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Margaret Evangeline's Exhibition, Body Paint, Reviewed in Gambit Weekly


Uterine Fury of Marie Antoinette #90, 2000

oil on aluminum

48h x 48w in

By D. Eric Brookhardt


When artists die, they leave behind a "body of work." With any luck, their body of work holds up a little better than their own body at that point. Of course, dead artists are not always famous, but if they were any good, the work has a certain, almost palpable sense of life. The influential Germain philosopher Walter Benjamin went so far as to say than an art work has an "aura," while Marcel Duchamp once said that a successful painting has "a life" that lingers on for decades after it was made.


It sounds almost mystical, but the connection between bodies and art works, especially paintings, is very old, and shows no sign of abating any time soon. Margaret Evangeline's paintings at Simonne Stern seem to play off of this corporeal connection. Although there is no human figure suggested by their abstract swatches and splotches of paint on polished aluminum panels, neither is there any shortage of innuendo about the almost biological sense of life shimmering from their oddly atmospheric surfaces. Feminine innuendo. 


The titles set a certain tone. In the Uterine Fury of Marie Antoinette series, 4-foot square panels of burnished aluminum glisten like sleekly outfitted race cars under thin layers of drippy oil paint and clear lacquer. Moire patterns of polished metal glow like waves on a metallic sea as richly hued slplotches of paint suggest drippy polka dots hovering over the surface. The silky metallic finish is a sleek touch, but Evangeline's deep reds, purples, and sooty dark oil pigments hark to the final days of the French dynasty, the revolution, and the guillotine.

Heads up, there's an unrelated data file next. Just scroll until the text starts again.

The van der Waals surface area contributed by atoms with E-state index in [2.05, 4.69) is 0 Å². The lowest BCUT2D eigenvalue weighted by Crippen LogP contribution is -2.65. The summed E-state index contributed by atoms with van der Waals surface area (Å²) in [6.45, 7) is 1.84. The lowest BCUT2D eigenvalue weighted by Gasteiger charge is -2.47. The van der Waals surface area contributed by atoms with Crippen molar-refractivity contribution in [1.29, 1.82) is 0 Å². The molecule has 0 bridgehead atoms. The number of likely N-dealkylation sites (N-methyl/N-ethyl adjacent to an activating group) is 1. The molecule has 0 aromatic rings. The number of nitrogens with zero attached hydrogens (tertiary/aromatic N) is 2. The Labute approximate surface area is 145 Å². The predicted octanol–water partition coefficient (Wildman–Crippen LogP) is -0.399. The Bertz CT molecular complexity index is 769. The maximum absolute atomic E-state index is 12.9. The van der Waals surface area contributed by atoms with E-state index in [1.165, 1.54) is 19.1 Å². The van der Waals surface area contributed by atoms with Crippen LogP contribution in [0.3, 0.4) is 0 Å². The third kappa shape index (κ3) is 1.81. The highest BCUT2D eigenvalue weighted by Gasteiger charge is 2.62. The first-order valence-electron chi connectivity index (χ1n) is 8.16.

So it's really quite theatrical. The metallic moire surfaces dripping with decorous splatters of bloody red and royal purple evoke big-time PMS at Versailles palace and the clamor of mobs who want something a little more carnivorous than cake. Yet, despite the cataclysmic overtones, their aura is as decorously intimate as a message left in lipstick on a bathroom mirror, a message perhaps sealed with the residue of a crimson kiss. The innuendo goes on for miles, and related works with titles like Taints and Poisons or Yellow Girl Blues do nothing to dispel the impression of highly motivated hormones in action. Elegant, fun stuff. Evangeline may live in New York, but her local roots are showing.